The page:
Cash-strapped hospitals falling short of treatment targets
Public hospital emergency departments are falling well short of national treatment targets despite recent improvements, deepening doubts that they will be able to achieve substantial improvements in performance without a major boost in Commonwealth funding.
Figures compiled by the Australian Institute of Health and Welfare show that 73 per cent of emergency department patients were admitted, referred or discharged in four hours or less in 2013-14, up from 64 per cent in 2011-12, but far short of the 90 per cent target set for 2015 by governments under the National Partnership Agreement.
The best performing State, Western Australia, has to achieve an 11 percentage point improvement in little more than 12 months if it is the reach the target, while New South Wales has to deliver a larger 16 percentage point lift and the ACT and the Northern Territory, the nation’s two worst performers, face an even more improbable 28 percentage point gain.
While the National Emergency Access Target is expressed in terms of calendar, rather financial, years, the results underline warnings from the AMA earlier this year that recent improvements in emergency department performance were being put at risk by Commonwealth finding cuts, and that hospitals would struggle to reach the national performance benchmark.
In the Budget, the Federal Government stripped $20 billion from public hospital funding in the next five years by disavowing funding guarantees made under the National Health Reform Agreement in 2011 and scaling back the indexation of its contributions from mid-2017 to the consumer price index and population growth rather than the higher efficient growth dividend.
The Commonwealth cutbacks come despite relentless growth in demand for public hospital services.
There were almost 7.2 million presentations to public hospital emergency departments in 2013-14, a 7 per cent jump from the previous year, and equivalent to almost 20,000 presentations a day.
The health system’s ability to respond effectively to medical emergencies was demonstrated by the fact that virtually 100 per cent of patients in need of resuscitation received immediate treatment, while 82 per cent of emergency patients were cared for within 10 minutes.
But this responsiveness has come at a cost for patients with health problems that demand less immediate attention – less than three-quarters of urgent and semi-urgent cases were seen on time.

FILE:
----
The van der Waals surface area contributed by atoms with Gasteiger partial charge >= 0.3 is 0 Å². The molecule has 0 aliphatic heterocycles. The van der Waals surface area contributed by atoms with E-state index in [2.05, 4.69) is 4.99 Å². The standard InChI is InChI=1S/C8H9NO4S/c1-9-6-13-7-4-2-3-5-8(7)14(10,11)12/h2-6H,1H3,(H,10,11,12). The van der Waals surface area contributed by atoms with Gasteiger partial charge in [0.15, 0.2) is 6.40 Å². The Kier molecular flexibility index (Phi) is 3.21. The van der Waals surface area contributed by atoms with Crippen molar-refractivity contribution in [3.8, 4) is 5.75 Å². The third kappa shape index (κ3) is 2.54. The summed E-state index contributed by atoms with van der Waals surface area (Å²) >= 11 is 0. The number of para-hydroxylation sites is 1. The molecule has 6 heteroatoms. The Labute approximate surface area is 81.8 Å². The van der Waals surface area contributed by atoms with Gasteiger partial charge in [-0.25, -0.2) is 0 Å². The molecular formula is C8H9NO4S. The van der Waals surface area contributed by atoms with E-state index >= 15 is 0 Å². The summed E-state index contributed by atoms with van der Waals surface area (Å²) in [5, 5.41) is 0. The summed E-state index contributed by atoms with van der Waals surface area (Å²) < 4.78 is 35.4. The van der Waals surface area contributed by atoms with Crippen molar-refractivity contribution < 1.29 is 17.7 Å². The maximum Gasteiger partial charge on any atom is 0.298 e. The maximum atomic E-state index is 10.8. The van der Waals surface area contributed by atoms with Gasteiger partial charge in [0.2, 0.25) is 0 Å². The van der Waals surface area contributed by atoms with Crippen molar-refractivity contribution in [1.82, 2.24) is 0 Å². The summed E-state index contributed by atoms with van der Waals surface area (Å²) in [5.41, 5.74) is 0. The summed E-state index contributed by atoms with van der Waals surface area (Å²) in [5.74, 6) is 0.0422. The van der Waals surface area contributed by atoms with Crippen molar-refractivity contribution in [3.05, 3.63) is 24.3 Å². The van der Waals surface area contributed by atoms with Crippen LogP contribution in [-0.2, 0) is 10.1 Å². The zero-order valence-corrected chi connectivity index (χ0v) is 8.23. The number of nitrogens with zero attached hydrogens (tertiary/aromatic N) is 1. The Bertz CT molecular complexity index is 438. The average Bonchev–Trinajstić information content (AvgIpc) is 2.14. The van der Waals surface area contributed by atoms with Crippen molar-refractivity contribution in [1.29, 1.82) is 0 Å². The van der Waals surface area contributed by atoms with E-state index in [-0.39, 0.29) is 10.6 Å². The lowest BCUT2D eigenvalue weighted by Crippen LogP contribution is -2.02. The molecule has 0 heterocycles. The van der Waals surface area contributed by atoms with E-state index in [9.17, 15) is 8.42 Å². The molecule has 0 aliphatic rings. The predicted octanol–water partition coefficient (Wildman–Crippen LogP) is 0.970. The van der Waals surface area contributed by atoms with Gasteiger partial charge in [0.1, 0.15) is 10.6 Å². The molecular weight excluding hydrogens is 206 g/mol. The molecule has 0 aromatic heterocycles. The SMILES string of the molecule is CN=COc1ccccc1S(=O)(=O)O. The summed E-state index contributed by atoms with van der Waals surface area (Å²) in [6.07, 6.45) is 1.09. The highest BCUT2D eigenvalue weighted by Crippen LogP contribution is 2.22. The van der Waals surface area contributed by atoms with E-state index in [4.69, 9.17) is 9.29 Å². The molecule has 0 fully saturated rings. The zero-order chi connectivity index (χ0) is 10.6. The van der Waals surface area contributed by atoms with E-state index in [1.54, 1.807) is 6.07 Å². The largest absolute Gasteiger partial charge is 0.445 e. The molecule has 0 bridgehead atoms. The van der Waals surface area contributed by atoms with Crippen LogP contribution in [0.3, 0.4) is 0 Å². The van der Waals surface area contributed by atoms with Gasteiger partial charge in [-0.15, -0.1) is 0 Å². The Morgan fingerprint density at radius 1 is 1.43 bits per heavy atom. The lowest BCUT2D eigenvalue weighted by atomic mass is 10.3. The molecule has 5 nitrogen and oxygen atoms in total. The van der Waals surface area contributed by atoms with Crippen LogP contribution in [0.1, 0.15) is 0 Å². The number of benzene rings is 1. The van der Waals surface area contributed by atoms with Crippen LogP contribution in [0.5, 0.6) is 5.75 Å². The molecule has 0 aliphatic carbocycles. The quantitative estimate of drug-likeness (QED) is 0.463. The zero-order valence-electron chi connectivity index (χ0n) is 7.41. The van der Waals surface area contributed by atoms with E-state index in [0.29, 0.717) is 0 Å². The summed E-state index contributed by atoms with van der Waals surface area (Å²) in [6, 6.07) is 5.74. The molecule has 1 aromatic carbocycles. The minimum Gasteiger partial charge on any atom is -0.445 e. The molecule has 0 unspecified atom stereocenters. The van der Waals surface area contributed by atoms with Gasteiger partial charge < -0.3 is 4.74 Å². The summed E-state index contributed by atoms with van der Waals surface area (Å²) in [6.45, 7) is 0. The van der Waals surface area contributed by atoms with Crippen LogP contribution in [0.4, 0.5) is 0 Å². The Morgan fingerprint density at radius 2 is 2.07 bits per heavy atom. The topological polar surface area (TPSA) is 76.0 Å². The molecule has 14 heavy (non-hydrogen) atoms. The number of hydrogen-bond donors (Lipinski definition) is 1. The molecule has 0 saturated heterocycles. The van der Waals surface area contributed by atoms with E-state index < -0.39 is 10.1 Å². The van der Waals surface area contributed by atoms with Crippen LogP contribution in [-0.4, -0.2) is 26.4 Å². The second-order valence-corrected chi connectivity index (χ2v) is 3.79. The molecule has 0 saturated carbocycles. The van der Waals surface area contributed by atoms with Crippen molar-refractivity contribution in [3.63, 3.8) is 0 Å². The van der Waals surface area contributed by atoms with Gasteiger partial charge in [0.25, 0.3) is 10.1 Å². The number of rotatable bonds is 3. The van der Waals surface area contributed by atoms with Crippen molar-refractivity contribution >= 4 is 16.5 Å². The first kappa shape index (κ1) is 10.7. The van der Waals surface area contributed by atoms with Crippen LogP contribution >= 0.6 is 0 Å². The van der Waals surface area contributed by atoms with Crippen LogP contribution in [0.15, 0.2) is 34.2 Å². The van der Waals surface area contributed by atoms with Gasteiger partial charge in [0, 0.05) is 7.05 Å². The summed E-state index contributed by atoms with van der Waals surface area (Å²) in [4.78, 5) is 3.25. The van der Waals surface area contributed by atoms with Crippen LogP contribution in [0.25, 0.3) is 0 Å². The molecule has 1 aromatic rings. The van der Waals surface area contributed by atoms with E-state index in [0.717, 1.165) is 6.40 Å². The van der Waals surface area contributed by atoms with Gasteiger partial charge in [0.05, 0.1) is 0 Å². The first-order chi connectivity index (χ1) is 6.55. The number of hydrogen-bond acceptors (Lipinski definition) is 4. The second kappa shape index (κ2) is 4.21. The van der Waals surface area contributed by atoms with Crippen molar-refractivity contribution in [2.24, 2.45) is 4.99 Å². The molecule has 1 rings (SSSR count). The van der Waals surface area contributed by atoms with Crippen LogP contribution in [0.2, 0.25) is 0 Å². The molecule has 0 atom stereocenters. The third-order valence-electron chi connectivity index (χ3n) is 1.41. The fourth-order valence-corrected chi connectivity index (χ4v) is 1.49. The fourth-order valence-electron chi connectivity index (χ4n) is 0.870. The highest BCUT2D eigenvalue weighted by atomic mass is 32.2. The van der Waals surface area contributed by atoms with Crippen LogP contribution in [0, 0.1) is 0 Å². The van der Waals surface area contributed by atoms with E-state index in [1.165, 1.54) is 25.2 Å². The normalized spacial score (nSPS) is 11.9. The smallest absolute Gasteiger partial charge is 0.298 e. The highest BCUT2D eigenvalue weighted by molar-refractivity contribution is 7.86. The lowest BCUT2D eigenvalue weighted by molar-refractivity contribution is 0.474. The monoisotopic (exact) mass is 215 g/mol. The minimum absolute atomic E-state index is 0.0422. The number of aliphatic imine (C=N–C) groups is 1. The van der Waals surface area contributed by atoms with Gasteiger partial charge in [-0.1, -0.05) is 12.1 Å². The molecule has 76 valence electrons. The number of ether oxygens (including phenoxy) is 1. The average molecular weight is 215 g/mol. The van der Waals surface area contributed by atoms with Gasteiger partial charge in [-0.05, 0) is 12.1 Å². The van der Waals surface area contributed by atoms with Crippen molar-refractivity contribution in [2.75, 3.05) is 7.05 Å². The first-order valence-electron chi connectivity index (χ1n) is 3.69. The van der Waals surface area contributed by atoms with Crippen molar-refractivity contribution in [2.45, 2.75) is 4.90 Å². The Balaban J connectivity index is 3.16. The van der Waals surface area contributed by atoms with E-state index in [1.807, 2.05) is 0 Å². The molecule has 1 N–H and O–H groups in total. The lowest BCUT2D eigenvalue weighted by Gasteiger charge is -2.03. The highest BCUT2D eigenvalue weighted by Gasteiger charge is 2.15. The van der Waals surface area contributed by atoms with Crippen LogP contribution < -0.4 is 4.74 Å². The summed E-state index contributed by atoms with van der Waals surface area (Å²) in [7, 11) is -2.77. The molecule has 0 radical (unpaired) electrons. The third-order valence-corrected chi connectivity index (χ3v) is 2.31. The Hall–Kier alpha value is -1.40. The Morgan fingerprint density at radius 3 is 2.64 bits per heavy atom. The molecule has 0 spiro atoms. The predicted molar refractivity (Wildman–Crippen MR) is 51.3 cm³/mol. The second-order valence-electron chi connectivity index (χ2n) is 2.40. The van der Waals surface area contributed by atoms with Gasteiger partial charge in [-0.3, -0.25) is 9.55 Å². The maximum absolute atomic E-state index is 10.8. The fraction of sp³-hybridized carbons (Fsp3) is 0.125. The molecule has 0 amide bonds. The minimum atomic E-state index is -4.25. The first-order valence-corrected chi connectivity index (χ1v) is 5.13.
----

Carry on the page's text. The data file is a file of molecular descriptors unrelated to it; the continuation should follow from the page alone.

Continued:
Overall, patients faced a median waiting time of 18 minutes to be seen, and the median stay in emergency departments was two hours and 40 minutes.
AMA President Associate Professor Brian Owler said the gains that had been made in giving attention to patients more quickly and freeing up beds in other parts of hospitals to enable admission from emergency departments, had been as a result of the hard work of health workers and specific payments from the Commonwealth to the states and territories.
“The improvements reflect the efforts of the dedicated and hardworking doctors and nurses working around the clock in our emergency departments and in the other areas of the hospitals that need to work efficiently to allow patients to be admitted from emergency,” A/Professor Owler said.
But he said prospects for any further improvement had been undermined by the Commonwealth’s cut to funding.
“There has been a significant reduction in funding guaranteed for public hospital services in the National Health Reform Agreement,” he said. “This means that there is no certainty that hospitals will be able to maintain capacity to reach the four hour target of 90 per cent by 2015. Public hospitals are a vital part of our health system. They must be properly supported, and that means more funding, not less.”
While emergency departments have improved their performance, elective surgery waiting times have stagnated.
The Institute has reported that half of all patients listed to undergo elective surgery in 2013-14 were admitted within 36 days – the same proportion as in 2010-11.
The speed of admission has remained steady despite a 4.2 per cent jump in the number of people listed for undergoing elective surgery last financial year to almost 700,000 patients, though the increase has been driven by population growth, as evidenced by the fact that the rate at which elective surgeries are being performed has remained unchanged at around 30 admissions for every 1000 people for the last five years.
Patients waiting for coronary artery bypass surgery faced the shortest average wait (18 days), while those listed for treatment to correct a deviation or dislocation of the septum of their nose encountered the longest average delays (221 days).
There has been a slight reduction in the proportion of patients facing very long waits for elective surgery – the proportion experiencing a delay of more than a year fell from 3.4 to 2.4 per cent between 2009-10 and 2013-14.
Overall, 90 per cent of patients on waiting lists were admitted within 262 days in 2013-14, a slight improvement from 265 days the previous financial year.